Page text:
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Roman Warfare, by Jonathan P. Roth

New York: Cambridge University Press, 2009. Pp. xvii, 310. Illus., maps, append., biblio., index. . $19.95 paper. ISBN:0521537266.

In Roman Warfare, Prof. Roth (San Jose State), author of The Logistics of the Roman Army at War (1999) gives us what is certainly the most comprehensive, definitive, and quite readable survey introduction to Roman military history, from the city's semi-mythical foundation to the collapse of the Western Empire, a dozen centuries later. 

Synthesizing scholarly work done over the past few decades, Roth reviews the social and political origins of Rome's military institutions, including organization, equipment, and tactics and their evolution over the centuries.  He also provides a look at Rome's principal wars and how they affected the Romans' military institutions, which proved quite adaptable, incorporating new technologies and changing organization and tactics as situations changed.  As necessary, Roth makes judicious use of sidebars with more detailed looks at notable people and events.  Although there are no formal notes, each chapter is accompanied by some suggested reading, and there is an extensive bibliography.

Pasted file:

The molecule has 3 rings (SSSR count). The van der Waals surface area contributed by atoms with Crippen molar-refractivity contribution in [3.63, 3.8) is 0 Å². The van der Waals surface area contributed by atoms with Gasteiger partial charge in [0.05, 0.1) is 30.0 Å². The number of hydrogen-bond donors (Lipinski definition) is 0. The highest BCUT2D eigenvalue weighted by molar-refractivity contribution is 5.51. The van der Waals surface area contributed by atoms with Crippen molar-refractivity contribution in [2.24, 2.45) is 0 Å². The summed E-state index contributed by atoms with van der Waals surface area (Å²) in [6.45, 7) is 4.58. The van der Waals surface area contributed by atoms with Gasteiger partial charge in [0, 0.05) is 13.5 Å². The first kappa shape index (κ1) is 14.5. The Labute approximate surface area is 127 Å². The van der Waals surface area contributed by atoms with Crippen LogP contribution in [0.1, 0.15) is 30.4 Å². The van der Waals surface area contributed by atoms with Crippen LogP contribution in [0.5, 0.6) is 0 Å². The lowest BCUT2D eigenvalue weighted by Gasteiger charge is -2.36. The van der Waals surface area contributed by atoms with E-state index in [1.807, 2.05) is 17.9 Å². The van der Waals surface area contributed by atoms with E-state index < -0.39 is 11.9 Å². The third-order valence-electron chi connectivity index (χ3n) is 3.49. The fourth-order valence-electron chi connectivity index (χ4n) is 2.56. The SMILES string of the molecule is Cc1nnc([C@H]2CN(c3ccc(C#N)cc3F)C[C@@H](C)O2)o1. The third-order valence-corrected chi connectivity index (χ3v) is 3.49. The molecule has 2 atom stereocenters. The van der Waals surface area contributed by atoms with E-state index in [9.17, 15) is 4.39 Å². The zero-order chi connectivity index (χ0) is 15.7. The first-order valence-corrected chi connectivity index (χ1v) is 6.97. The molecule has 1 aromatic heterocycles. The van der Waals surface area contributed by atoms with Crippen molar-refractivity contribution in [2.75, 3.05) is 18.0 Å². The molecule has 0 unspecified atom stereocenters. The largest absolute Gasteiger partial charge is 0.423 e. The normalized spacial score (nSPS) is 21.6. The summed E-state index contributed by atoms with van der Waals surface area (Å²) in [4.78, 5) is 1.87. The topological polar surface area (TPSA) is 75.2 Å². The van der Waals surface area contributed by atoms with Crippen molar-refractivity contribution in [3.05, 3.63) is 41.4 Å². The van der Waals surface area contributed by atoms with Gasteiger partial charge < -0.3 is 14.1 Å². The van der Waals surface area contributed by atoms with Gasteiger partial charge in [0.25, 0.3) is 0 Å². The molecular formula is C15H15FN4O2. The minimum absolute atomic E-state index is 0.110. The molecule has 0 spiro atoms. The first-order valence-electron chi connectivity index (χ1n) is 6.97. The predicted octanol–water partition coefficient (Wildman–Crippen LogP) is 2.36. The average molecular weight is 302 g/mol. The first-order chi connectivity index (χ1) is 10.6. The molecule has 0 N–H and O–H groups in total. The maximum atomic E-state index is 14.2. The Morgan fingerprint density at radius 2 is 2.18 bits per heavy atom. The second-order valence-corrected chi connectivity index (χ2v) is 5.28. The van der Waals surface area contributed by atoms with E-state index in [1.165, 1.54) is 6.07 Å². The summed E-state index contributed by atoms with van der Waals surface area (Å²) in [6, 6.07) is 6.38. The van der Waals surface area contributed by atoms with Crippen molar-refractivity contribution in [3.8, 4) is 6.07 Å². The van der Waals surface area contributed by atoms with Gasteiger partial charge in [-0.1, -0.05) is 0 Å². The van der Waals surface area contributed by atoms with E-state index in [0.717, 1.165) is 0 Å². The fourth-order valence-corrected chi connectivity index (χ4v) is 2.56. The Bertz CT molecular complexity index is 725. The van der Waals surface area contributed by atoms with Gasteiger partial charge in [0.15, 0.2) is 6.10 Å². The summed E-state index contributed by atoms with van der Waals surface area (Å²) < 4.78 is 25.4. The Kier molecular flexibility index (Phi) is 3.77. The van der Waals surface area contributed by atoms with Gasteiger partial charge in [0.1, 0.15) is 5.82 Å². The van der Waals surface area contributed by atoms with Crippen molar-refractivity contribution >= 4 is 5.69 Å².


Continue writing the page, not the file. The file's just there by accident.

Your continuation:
Roth's work is of immense value for the novice in Roman history and can be read with profit by more experienced students of the subject as well.

Reviewer: A. A. Nofi   

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